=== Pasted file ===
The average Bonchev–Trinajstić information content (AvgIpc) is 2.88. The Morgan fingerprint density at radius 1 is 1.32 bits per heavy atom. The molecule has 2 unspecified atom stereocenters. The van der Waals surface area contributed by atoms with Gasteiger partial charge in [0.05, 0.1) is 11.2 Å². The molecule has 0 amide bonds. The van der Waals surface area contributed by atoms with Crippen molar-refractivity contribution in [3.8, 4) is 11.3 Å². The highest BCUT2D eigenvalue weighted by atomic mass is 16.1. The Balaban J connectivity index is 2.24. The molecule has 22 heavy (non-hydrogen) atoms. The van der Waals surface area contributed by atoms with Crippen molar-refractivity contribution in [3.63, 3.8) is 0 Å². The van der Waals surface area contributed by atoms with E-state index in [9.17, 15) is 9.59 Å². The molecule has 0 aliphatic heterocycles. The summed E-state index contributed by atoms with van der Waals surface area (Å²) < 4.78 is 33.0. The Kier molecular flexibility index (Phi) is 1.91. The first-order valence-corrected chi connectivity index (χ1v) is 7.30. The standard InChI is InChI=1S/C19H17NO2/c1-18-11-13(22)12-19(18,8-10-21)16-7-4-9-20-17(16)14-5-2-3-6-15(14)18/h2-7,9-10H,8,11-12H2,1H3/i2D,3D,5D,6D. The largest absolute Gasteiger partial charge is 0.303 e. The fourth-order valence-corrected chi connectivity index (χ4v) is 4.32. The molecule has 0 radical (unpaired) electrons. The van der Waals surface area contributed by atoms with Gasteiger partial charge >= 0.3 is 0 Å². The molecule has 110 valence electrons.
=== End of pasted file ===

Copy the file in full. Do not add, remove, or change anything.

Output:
The average Bonchev–Trinajstić information content (AvgIpc) is 2.88. The Morgan fingerprint density at radius 1 is 1.32 bits per heavy atom. The molecule has 2 unspecified atom stereocenters. The van der Waals surface area contributed by atoms with Gasteiger partial charge in [0.05, 0.1) is 11.2 Å². The molecule has 0 amide bonds. The van der Waals surface area contributed by atoms with Crippen molar-refractivity contribution in [3.8, 4) is 11.3 Å². The highest BCUT2D eigenvalue weighted by atomic mass is 16.1. The Balaban J connectivity index is 2.24. The molecule has 22 heavy (non-hydrogen) atoms. The van der Waals surface area contributed by atoms with Crippen molar-refractivity contribution in [3.63, 3.8) is 0 Å². The van der Waals surface area contributed by atoms with E-state index in [9.17, 15) is 9.59 Å². The molecule has 0 aliphatic heterocycles. The summed E-state index contributed by atoms with van der Waals surface area (Å²) < 4.78 is 33.0. The Kier molecular flexibility index (Phi) is 1.91. The first-order valence-corrected chi connectivity index (χ1v) is 7.30. The standard InChI is InChI=1S/C19H17NO2/c1-18-11-13(22)12-19(18,8-10-21)16-7-4-9-20-17(16)14-5-2-3-6-15(14)18/h2-7,9-10H,8,11-12H2,1H3/i2D,3D,5D,6D. The largest absolute Gasteiger partial charge is 0.303 e. The fourth-order valence-corrected chi connectivity index (χ4v) is 4.32. The molecule has 0 radical (unpaired) electrons. The van der Waals surface area contributed by atoms with Gasteiger partial charge >= 0.3 is 0 Å². The molecule has 110 valence electrons.